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kubectl-debug - Debug your pod by a new container with every troubleshooting tools pre-installed
An out-of-tree solution for troubleshooting running pods, which allows you to run a new container in running pods for debugging purpose. The new container will join the pid, network, user and ipc namespaces of the target container, so you can use arbitrary trouble-shooting tools without pre-installing them in your production container image.
Kubernetes  error-handling  opensource  CLI  tools 
6 days ago by liqweed
Cockatiel - Resilience and transient-fault-handling JS library
A resilience and transient-fault-handling library that allows developers to express policies such as Backoff, Retry, Circuit Breaker, Timeout, Bulkhead Isolation, and Fallback.
JS  error-handling  opensource  generic-toolkit 
9 days ago by liqweed
Thoughts on Error Handling in Rust [Totoroot]
A lightweight commenting system using GitHub issues.
rust  rustlang  error-handling 
19 days ago by willyh
Scaling in the presence of errors—don’t ignore... — programming is terrible
Although using things like replicated logs, message brokers, or even using unix pipes can allow you to build prototypes, clear demonstrations of how your software works—they do not free you from the burden of handling errors.

You can’t avoid error handling code, not at scale.

The secret to error handling at scale isn’t giving up, ignoring the problem, or even it trying again—it is structuring a program for recovery, making errors stand out, allowing other parts of the program to make decisions.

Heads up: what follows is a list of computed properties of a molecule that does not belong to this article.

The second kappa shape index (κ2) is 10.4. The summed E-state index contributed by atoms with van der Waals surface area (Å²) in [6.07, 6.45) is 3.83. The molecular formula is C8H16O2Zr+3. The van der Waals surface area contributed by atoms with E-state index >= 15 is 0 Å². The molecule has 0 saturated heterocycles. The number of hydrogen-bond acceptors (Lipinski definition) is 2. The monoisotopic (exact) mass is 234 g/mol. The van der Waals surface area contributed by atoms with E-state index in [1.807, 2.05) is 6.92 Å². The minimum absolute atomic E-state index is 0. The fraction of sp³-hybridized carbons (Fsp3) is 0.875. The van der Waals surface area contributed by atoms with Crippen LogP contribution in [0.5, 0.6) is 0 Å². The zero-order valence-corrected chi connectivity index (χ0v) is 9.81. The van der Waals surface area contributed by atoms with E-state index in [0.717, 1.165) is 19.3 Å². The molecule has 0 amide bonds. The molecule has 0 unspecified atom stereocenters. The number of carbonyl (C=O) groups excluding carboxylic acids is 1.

Techniques like fail-fast, crash-only-software, process supervision, but also things like clever use of version numbers, and occasionally the odd bit of statelessness or idempotence. What these all have in common is that they’re all methods of recovery.

Recovery is the secret to handling errors. Especially at scale.

Giving up early so other things have a chance, continuing on so other things can catch up, restarting from a clean state to try again, saving progress so that things do not have to be repeated.

That, or put it off for a while. Buy a lot of disks, hire a few SREs, and add another graph to the dashboard.

The problem with scale is that you can’t approach it with optimism. As the system grows, it needs redundancy, or to be able to function in the presence of partial errors or intermittent faults. Humans can only fill in so many gaps.

Staff turnover is the worst form of technical debt.

Writing robust software means building systems that can exist in a state of partial failure (like incomplete output), and writing resilient software means building systems that are always in a state of recovery (like restarting)—neither come from engineering the happy path of your software.

When you ignore errors, you transform them into mysteries to solve. Something or someone else will have to handle them, and then have to recover from them—usually by hand, and almost always at great expense.

The problem with avoiding error handling in code is that you’re only avoiding automating it.

In other words, the trick to scaling in the presence of errors is building software around the notion of recovery. Automated recovery.

That, or burnout. Lots of burnout. You don’t get to ignore errors.
error-handling  bestpractices  sre  software-architecture  scalability  scaling 
29 days ago by cdzombak
Best Practices for Errors in Go · Justinas Stankevičius
some of the pain mentioned here around wrapped errors is improved in Go 1.13
golang  error-handling  bestpractices 
7 weeks ago by cdzombak
Working with Errors in Go 1.13 - The Go Blog
Go 1.13 introduces new features to the errors and fmt standard library packages to simplify working with errors that contain other errors.
golang  error-handling  errors 
7 weeks ago by cdzombak

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